EnviroMail™ 119 - Challenges and solutions for PFAS analysis in Biota

EnviroMail™ 119 - Challenges and solutions for PFAS analysis in Biota

Posted 05 February 2018
PFAS compounds have been shown to bioaccumulate and biomagnify through the food chain, so there is growing interest in the analysis of PFAS in biota (plants and animals) for the purposes of understanding impacts to ecosystems in and around contaminated sites, identifying and assessing exposure pathways, and investigating risk to human health.

ALS NATA Accreditation now extends to PFAS in Biota

There is growing interest in the analysis of PFAS in biota (plants and animals) for the purposes of understanding impacts to ecosystems in and around contaminated sites, identifying and assessing exposure pathways, and investigating risk to human health.

The Guidance Statement issued by EnHealth (April 2017) considered ingestion of food contaminated with PFAS to be the major exposure pathway for human health, with risk-based guidance values for Total Daily Intake (TDI) provided for PFOS/PFHxS (20ng/kgbw/day) and PFOA (160ng/kgbw/day).  These values have also been adopted in EPA’s recently issued interim statement on PFAS (October 2017).

ALS has recently completed a comprehensive validation on a diverse range of plant and animal matrices for which NATA accreditation has been granted.  ALS NATA accreditation covers all Perfluoroalkyl Sulfonic Acids, Perfluoroalkyl Carboxylic Acids and (n:2) Fluorotelomer Sulfonic Acids as listed in the Table 1 (with the exception of Perfluorobutanoic Acid in fish for which accreditation is pending).  Accreditation covers the range of biota types, including aquatic species, plants & grasses, and fruits & vegetables.  Non-accredited analytes and matrices are still covered by this method and will be flagged as such on the analytical report. 

UNIQUE ANALYTICAL CHALLENGES FOR BIOTA SAMPLES

Matrix Interferences 

Biota is a broad term, encompassing a diverse range of matrix types.  Biota matrices present unique challenges for analysis in that co-extracted components such as proteins, lipids (fats) and pigments have the potential to interfere with detector response (i.e. through enhancement or suppression effects, and through isobaric interferences).  A mechanism of clean-up is required to remove or deplete the interfering components.  ALS method validation comprised a comprehensive range of biota matrices to ensure method robustness across the biota spectrum, including aquatic species, plants & grasses, and fruits & vegetables.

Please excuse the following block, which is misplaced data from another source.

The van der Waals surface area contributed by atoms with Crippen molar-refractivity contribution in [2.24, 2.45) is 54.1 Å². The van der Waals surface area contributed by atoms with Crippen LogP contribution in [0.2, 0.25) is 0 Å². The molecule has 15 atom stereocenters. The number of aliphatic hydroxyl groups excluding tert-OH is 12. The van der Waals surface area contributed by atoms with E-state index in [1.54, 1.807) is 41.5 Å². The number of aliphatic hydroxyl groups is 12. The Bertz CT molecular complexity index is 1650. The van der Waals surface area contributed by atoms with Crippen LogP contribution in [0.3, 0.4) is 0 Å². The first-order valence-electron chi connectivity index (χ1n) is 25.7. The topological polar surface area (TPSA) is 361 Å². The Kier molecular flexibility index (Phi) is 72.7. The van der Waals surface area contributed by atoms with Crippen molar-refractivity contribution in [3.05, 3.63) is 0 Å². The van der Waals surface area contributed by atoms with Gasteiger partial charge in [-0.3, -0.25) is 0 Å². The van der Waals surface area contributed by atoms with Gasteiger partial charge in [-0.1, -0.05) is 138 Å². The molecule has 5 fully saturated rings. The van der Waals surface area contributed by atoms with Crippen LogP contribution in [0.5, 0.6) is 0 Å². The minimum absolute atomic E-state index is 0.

Sample Homogenisation

For the analytical subsample to be representative of the sample submitted, the sample must be well homogenised.  Biota samples can include a combination of both soft parts (e.g. flesh, guts, leaves, etc.) and very hard parts (e.g. shells, bone, branches, etc.) presenting particular challenges for sample homogenisation.  ALS has developed comprehensive sample homogenisation procedures including specific apparatus aimed at ensuring that the subsample taken for analysis best represents the sample as submitted.

Subsampling

The decision to test the entire plant/animal sample or only a particular component would be dependent on the site conceptual model and the identified exposure pathways to be investigated.  For human exposure, only the edible portion of the sample may be of interest.  In the case of crustaceans such as crabs for example, only the meat inside the shell may be of relevance as opposed to the entire crab, including shell.  Ideally, only that component of the sample required for analysis should be submitted to the laboratory for analysis.  If subsampling a particular component of the submitted sample is required to be performed by the laboratory, this information needs to be clearly communicated to the laboratory prior to sample submission.  Note, additional preparation charges may apply depending on the complexity of the procedure required for subsampling.  Unless otherwise requested, ALS will process the whole sample as submitted.

Field Sampling

Particular attention needs to be paid to field sampling practices in general when sampling for PFAS, but in particular for biota to avoid the potential for sample cross contamination.  The WA Department of Environment Regulation’s interim guideline on assessment and management of PFAS provides specific details in terms of field sampling protocols for PFAS, of note is the requirement to change gloves between samples.  Glass containers and containers with Teflon components should be avoided.  Samples can be submitted to the laboratory in zip-lock bags (double bagging recommended) or in HPDE plastic containers (both of which can be supplied by ALS).

Download the PDF for a higher resolution version

^ Analytes for which NATA accreditation is pending
** NATA accreditation pending for PFBA in Fish

REFERENCES

WA DER Interim Guideline on the Assessment and Management of PFAS – January 2017

enHealth – Health Based Guidance Values for PFAS – April 2017

EPA Interim Position Statement on PFAS – October 2017

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